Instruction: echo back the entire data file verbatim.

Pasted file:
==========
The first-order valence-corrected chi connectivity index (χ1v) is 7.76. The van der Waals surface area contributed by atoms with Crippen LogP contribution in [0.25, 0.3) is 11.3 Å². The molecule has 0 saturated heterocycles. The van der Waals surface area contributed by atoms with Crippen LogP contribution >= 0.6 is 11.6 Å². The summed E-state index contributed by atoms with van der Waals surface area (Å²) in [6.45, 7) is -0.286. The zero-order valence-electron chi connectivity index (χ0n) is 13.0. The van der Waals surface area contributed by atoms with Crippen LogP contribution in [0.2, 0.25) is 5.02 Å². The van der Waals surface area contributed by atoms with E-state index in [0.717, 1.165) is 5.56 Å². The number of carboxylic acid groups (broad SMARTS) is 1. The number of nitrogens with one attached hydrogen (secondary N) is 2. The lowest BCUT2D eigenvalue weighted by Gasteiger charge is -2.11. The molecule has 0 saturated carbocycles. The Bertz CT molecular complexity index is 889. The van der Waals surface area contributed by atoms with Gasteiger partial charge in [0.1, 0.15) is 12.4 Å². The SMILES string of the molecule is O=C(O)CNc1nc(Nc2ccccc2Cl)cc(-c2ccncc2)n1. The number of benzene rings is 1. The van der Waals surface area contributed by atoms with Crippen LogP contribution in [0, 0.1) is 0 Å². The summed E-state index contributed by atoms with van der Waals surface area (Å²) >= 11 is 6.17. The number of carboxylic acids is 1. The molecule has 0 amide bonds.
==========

The first-order valence-corrected chi connectivity index (χ1v) is 7.76. The van der Waals surface area contributed by atoms with Crippen LogP contribution in [0.25, 0.3) is 11.3 Å². The molecule has 0 saturated heterocycles. The van der Waals surface area contributed by atoms with Crippen LogP contribution >= 0.6 is 11.6 Å². The summed E-state index contributed by atoms with van der Waals surface area (Å²) in [6.45, 7) is -0.286. The zero-order valence-electron chi connectivity index (χ0n) is 13.0. The van der Waals surface area contributed by atoms with Crippen LogP contribution in [0.2, 0.25) is 5.02 Å². The van der Waals surface area contributed by atoms with E-state index in [0.717, 1.165) is 5.56 Å². The number of carboxylic acid groups (broad SMARTS) is 1. The number of nitrogens with one attached hydrogen (secondary N) is 2. The lowest BCUT2D eigenvalue weighted by Gasteiger charge is -2.11. The molecule has 0 saturated carbocycles. The Bertz CT molecular complexity index is 889. The van der Waals surface area contributed by atoms with Gasteiger partial charge in [0.1, 0.15) is 12.4 Å². The SMILES string of the molecule is O=C(O)CNc1nc(Nc2ccccc2Cl)cc(-c2ccncc2)n1. The number of benzene rings is 1. The van der Waals surface area contributed by atoms with Crippen LogP contribution in [0, 0.1) is 0 Å². The summed E-state index contributed by atoms with van der Waals surface area (Å²) >= 11 is 6.17. The number of carboxylic acids is 1. The molecule has 0 amide bonds.